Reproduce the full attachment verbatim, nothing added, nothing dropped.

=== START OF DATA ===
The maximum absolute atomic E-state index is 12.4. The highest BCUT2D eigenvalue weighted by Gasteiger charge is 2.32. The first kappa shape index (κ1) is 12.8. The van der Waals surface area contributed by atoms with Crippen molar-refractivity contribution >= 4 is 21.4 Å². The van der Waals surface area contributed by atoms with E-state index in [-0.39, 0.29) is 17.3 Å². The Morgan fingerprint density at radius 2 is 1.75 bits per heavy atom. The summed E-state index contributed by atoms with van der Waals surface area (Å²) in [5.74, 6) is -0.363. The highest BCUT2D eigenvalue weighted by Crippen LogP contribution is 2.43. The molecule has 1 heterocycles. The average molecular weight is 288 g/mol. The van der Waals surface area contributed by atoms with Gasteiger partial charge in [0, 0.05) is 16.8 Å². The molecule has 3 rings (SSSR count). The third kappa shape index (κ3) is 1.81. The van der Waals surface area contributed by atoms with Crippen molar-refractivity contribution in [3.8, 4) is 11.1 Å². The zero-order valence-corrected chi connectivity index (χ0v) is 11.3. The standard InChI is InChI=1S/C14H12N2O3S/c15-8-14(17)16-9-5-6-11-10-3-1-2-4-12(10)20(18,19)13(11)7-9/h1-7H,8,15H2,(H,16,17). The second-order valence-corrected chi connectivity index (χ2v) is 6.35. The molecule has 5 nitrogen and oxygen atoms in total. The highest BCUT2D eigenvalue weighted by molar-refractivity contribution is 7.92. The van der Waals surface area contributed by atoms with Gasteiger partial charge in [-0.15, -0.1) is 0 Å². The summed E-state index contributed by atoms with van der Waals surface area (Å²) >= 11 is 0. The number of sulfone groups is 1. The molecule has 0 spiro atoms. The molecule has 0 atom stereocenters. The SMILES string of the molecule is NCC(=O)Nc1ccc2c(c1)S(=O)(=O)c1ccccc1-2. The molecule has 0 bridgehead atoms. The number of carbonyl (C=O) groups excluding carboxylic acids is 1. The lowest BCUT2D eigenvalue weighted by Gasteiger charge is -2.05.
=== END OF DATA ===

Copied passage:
The maximum absolute atomic E-state index is 12.4. The highest BCUT2D eigenvalue weighted by Gasteiger charge is 2.32. The first kappa shape index (κ1) is 12.8. The van der Waals surface area contributed by atoms with Crippen molar-refractivity contribution >= 4 is 21.4 Å². The van der Waals surface area contributed by atoms with E-state index in [-0.39, 0.29) is 17.3 Å². The Morgan fingerprint density at radius 2 is 1.75 bits per heavy atom. The summed E-state index contributed by atoms with van der Waals surface area (Å²) in [5.74, 6) is -0.363. The highest BCUT2D eigenvalue weighted by Crippen LogP contribution is 2.43. The molecule has 1 heterocycles. The average molecular weight is 288 g/mol. The van der Waals surface area contributed by atoms with Gasteiger partial charge in [0, 0.05) is 16.8 Å². The molecule has 3 rings (SSSR count). The third kappa shape index (κ3) is 1.81. The van der Waals surface area contributed by atoms with Crippen molar-refractivity contribution in [3.8, 4) is 11.1 Å². The zero-order valence-corrected chi connectivity index (χ0v) is 11.3. The standard InChI is InChI=1S/C14H12N2O3S/c15-8-14(17)16-9-5-6-11-10-3-1-2-4-12(10)20(18,19)13(11)7-9/h1-7H,8,15H2,(H,16,17). The second-order valence-corrected chi connectivity index (χ2v) is 6.35. The molecule has 5 nitrogen and oxygen atoms in total. The highest BCUT2D eigenvalue weighted by molar-refractivity contribution is 7.92. The van der Waals surface area contributed by atoms with Gasteiger partial charge in [-0.15, -0.1) is 0 Å². The summed E-state index contributed by atoms with van der Waals surface area (Å²) >= 11 is 0. The number of sulfone groups is 1. The molecule has 0 spiro atoms. The molecule has 0 atom stereocenters. The SMILES string of the molecule is NCC(=O)Nc1ccc2c(c1)S(=O)(=O)c1ccccc1-2. The molecule has 0 bridgehead atoms. The number of carbonyl (C=O) groups excluding carboxylic acids is 1. The lowest BCUT2D eigenvalue weighted by Gasteiger charge is -2.05.